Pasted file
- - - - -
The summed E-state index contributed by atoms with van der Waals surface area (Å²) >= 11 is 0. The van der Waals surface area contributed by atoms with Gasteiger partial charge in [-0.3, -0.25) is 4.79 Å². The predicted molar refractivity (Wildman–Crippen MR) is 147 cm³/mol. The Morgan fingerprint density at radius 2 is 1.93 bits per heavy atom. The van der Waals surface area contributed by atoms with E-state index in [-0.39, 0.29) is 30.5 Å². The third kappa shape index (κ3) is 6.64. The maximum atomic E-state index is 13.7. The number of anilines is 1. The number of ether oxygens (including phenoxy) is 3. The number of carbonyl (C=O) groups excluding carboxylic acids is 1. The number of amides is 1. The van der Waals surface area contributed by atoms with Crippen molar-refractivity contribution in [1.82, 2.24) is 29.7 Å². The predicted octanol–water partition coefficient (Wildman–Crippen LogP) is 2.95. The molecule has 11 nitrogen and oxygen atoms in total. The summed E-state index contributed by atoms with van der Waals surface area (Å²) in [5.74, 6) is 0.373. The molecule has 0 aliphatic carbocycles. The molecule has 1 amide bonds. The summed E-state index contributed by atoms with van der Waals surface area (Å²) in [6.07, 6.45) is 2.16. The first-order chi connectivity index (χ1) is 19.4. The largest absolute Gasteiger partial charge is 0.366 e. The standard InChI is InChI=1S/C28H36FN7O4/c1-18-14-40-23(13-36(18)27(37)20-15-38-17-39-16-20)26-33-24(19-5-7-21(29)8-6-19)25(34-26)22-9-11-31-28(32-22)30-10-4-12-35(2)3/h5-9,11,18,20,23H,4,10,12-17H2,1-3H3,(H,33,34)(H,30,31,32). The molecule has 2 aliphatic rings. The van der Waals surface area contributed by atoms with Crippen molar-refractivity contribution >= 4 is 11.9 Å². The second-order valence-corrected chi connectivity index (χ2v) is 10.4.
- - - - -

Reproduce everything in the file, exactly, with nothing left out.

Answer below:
The summed E-state index contributed by atoms with van der Waals surface area (Å²) >= 11 is 0. The van der Waals surface area contributed by atoms with Gasteiger partial charge in [-0.3, -0.25) is 4.79 Å². The predicted molar refractivity (Wildman–Crippen MR) is 147 cm³/mol. The Morgan fingerprint density at radius 2 is 1.93 bits per heavy atom. The van der Waals surface area contributed by atoms with E-state index in [-0.39, 0.29) is 30.5 Å². The third kappa shape index (κ3) is 6.64. The maximum atomic E-state index is 13.7. The number of anilines is 1. The number of ether oxygens (including phenoxy) is 3. The number of carbonyl (C=O) groups excluding carboxylic acids is 1. The number of amides is 1. The van der Waals surface area contributed by atoms with Crippen molar-refractivity contribution in [1.82, 2.24) is 29.7 Å². The predicted octanol–water partition coefficient (Wildman–Crippen LogP) is 2.95. The molecule has 11 nitrogen and oxygen atoms in total. The summed E-state index contributed by atoms with van der Waals surface area (Å²) in [5.74, 6) is 0.373. The molecule has 0 aliphatic carbocycles. The molecule has 1 amide bonds. The summed E-state index contributed by atoms with van der Waals surface area (Å²) in [6.07, 6.45) is 2.16. The first-order chi connectivity index (χ1) is 19.4. The largest absolute Gasteiger partial charge is 0.366 e. The standard InChI is InChI=1S/C28H36FN7O4/c1-18-14-40-23(13-36(18)27(37)20-15-38-17-39-16-20)26-33-24(19-5-7-21(29)8-6-19)25(34-26)22-9-11-31-28(32-22)30-10-4-12-35(2)3/h5-9,11,18,20,23H,4,10,12-17H2,1-3H3,(H,33,34)(H,30,31,32). The molecule has 2 aliphatic rings. The van der Waals surface area contributed by atoms with Crippen molar-refractivity contribution >= 4 is 11.9 Å². The second-order valence-corrected chi connectivity index (χ2v) is 10.4.